Mark Jarman, The Fiddlehead's Fiction Editor, playing the harmonica at this year's Frye Festival in Moncton.
(Photo credit: Emmanuel Albert)

The 2011 Maritime Writers’ Workshops

Interested in writing? Going to be in Fredericton during the first week of July? Then you might want to consider attending the 2011 Maritime Writers’ Workshops. One of Canada’s oldest and most established events for aspiring writers, the Maritime Writers’ Workshops, is open to all and runs from July 4 – 8 on the campus of the University of New Brunswick. You can sign up for a whole week’s worth of workshops or just sign up for individual day or evening sessions.

Workshops range non-fiction, creative or popular fiction, mystery writing, writing for kids and teens, getting started, nature writing, blogging, e-publishing, memoir writing, and more. The instructors include children’s author ShereeFitch, The Fiddlehead’s own fiction editor Mark Jarman, CBC broadcaster and non-fiction author Bob Mersereau, and librarian and blogger Sue Fisher.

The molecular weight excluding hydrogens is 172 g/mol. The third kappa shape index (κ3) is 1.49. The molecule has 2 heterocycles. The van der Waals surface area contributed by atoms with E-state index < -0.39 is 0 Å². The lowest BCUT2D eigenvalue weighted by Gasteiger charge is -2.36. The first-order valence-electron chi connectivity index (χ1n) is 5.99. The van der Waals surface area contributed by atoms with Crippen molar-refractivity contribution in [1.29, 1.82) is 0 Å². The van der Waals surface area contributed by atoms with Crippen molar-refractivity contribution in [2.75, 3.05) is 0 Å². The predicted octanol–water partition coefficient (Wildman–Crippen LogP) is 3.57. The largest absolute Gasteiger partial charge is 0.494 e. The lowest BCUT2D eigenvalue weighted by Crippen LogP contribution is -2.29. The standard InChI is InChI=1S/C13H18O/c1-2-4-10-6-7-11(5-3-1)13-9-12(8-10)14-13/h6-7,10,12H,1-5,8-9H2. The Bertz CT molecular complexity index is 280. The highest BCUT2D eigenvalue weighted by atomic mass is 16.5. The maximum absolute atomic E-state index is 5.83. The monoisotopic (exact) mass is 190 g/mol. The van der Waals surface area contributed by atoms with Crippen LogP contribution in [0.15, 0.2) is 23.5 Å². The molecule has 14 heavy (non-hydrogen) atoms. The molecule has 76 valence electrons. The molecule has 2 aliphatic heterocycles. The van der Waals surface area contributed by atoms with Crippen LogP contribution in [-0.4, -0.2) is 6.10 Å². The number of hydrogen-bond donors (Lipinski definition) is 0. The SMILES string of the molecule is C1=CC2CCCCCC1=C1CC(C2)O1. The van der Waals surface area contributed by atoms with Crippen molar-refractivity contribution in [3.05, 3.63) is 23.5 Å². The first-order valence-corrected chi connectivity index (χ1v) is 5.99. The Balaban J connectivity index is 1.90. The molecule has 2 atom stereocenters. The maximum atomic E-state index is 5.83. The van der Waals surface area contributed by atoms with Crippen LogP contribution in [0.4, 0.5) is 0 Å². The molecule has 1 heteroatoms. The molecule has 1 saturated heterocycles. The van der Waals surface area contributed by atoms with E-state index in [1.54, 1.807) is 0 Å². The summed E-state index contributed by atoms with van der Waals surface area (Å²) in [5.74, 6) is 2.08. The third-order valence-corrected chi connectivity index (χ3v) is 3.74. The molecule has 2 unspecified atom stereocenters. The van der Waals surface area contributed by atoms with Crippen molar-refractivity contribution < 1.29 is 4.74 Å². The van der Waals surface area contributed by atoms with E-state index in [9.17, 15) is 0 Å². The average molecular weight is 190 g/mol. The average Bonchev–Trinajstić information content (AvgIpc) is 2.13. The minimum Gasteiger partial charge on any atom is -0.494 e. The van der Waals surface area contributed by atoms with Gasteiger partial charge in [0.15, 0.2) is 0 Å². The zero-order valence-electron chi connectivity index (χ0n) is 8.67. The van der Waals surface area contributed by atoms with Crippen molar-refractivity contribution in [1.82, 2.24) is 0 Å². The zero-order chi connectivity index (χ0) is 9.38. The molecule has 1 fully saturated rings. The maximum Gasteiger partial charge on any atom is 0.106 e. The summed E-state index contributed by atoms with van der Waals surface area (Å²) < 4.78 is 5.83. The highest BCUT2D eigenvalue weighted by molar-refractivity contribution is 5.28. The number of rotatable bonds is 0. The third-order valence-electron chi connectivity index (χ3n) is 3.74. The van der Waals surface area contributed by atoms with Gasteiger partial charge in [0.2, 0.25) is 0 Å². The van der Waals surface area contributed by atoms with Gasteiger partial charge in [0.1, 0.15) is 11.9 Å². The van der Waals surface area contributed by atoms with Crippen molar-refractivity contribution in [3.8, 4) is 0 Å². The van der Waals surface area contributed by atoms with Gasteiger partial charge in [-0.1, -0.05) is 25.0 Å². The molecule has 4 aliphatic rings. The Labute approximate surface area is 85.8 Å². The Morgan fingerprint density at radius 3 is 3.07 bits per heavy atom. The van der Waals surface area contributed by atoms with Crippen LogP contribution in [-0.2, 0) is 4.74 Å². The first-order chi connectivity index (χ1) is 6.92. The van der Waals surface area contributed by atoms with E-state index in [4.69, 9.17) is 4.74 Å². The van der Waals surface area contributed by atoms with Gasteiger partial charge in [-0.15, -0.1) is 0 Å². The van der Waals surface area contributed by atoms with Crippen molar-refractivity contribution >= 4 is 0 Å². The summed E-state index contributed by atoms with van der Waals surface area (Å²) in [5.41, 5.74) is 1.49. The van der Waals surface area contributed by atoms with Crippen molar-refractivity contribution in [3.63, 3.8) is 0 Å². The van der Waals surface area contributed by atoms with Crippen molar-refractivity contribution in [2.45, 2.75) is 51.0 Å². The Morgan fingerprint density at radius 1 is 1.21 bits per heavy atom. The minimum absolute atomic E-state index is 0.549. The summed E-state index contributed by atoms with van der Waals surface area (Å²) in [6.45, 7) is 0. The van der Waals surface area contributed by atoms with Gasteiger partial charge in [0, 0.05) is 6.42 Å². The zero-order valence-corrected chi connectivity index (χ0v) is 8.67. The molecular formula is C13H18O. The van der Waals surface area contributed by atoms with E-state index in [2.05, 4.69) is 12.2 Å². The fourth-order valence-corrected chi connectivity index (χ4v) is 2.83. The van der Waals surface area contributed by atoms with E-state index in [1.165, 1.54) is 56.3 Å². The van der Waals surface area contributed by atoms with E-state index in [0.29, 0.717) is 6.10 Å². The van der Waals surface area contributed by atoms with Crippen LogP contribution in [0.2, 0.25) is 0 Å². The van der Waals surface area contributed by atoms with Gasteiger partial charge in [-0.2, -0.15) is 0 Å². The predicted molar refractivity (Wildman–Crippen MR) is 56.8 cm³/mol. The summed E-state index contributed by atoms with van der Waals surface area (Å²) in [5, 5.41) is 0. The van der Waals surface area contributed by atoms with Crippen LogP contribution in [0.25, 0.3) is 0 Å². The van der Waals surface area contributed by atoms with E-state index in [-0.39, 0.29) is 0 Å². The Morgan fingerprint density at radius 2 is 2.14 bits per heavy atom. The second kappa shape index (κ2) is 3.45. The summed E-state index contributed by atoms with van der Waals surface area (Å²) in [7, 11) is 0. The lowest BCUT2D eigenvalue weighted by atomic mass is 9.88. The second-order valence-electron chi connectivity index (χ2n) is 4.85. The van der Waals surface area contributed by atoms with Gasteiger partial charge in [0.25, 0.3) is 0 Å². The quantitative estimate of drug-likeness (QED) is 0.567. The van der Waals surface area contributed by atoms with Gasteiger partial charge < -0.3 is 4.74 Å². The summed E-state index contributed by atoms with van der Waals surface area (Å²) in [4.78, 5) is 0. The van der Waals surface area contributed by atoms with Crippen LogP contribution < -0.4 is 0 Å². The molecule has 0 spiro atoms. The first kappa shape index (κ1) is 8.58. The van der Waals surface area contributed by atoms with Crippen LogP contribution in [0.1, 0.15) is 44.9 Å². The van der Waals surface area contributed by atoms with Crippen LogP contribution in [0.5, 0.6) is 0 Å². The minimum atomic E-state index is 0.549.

For more information go to the 2011 Maritime Writers' Workshop website.

Thursday, June 2, 2011

Congratulations and Exciting News about Fiddlehead Contributors

Congratulations to Alexander MacLeod! 

His collection of short stories, Light Lifting (Biblioasis)won the Margaret and John Savage First Book Award at the Atlantic Book Awards. The story, “Wonder About Parents,” which appeared in The Fiddlehead 245 (Autumn 2010), is from that collection.

  Congratulations to Sheila McClarty! 

Her short fiction collection High Speed Crow (Oberon) won Eileen McTavish Sykes Award for Best First Book at Manitoba Book Awards. Two stories, “The Government Ditch” and “Stolen,” from that collection appeared in The Fiddlehead in issues no. 242 (Winter 2010) and 246 (Winter 2011).

Holly Luhning, who wrote The Fiddlehead blog posting “Documentary Fiction and The Death of Donna Whalen” recently had her new novel Quiver reviewed on MSNBC Today Books’ website.